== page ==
From the name of the country, sometimes considered a feminine form of Frank or short form of Françoise, both of which are ultimately related to the name of the country.
Frida f Swedish, Norwegian, Danish, Ancient Germanic
Germanic name, originally a short form of other feminine names containing the Germanic element frid meaning "peace". This is also the Scandinavian equivalent, from the Old Norse cognate Fríða. A famous bearer was Mexican painter Frida Kahlo (1907-1954).
Gali f Hebrew
Means "my wave" in Hebrew.
Grethe f Danish, Norwegian
Short form of Margrethe.
Itzhak m Hebrew
Alternate transcription of Hebrew יִצְחָק (see Yitzhak).
Jacqueline f French, English
French feminine form of Jacques, also commonly used in the English-speaking world.
Jay 1 m English
Short form of names beginning with the sound J, such as James or Jason. It was originally used in America in honour of founding father John Jay (1749-1825), whose surname was derived from the jaybird.
Jean-Claude m French
Combination of Jean 1 and Claude.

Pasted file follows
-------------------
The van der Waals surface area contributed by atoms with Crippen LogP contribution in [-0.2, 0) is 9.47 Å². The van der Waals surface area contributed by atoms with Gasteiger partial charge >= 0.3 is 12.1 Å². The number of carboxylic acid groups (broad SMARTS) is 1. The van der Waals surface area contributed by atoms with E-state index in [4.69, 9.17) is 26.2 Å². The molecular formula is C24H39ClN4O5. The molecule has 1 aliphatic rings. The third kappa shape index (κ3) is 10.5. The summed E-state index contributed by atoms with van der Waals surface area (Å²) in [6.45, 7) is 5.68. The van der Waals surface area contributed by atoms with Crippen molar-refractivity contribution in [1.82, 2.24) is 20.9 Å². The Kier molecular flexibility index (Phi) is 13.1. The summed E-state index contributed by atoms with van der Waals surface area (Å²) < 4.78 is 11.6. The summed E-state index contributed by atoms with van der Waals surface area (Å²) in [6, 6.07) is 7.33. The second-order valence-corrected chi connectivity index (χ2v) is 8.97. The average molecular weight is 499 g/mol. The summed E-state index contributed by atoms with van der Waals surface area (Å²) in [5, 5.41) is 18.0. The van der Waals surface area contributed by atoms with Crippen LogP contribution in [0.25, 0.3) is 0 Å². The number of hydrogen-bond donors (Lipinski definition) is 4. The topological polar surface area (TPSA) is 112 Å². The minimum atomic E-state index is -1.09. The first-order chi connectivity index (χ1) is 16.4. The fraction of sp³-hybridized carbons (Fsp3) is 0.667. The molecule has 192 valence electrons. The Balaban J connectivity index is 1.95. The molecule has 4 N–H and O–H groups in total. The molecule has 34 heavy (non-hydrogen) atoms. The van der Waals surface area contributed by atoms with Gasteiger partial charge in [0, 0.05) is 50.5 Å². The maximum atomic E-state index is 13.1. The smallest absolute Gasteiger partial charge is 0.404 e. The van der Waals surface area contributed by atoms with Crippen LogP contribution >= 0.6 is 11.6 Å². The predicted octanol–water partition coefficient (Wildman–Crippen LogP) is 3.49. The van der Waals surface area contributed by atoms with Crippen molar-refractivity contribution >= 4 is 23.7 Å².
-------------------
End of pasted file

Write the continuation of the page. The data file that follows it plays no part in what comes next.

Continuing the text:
John m English, Swedish, Danish, Norwegian, Dutch, Biblical
English form of Iohannes, the Latin form of the Greek name Ἰωάννης (Ioannes), itself derived from the Hebrew name יוֹחָנָן (Yochanan) meaning "Yahweh is gracious", from the roots יוֹ (yo) referring to the Hebrew God and חָנַן (chanan) meaning "to be gracious". The Hebrew form occurs in the Old Testament (spelled Johanan or Jehohanan in the English version), but this name owes its popularity to two New Testament characters, both highly revered saints. The first is John the Baptist, a Jewish ascetic who is considered the forerunner of Jesus. He baptized Jesus and was later executed by Herod Antipas. The second is the apostle John, who is traditionally regarded as the author of the fourth gospel and Revelation. With the apostles Peter and James (his brother), he was part of the inner circle of Jesus.... [more]
Johnny m English
Diminutive of John. A famous bearer is American actor Johnny Depp (1963-).
Jørgen m Danish, Norwegian
Danish and Norwegian form of Jürgen.
Katrina f English
Variant of Catriona.
Koos m Dutch
Diminutive of Jacob.
Lee m & f English
From a surname that was derived from Old English leah meaning "clearing". The surname belonged to Robert E. Lee (1807-1870), commander of the Confederate forces during the American Civil War. In his honour, it has been commonly used as a given name in the American South.
Lena f Swedish, Norwegian, Danish, German, Polish, Russian, English, Italian, Portuguese, Greek
Short form of names ending in lena, such as Helena, Magdalena or Yelena.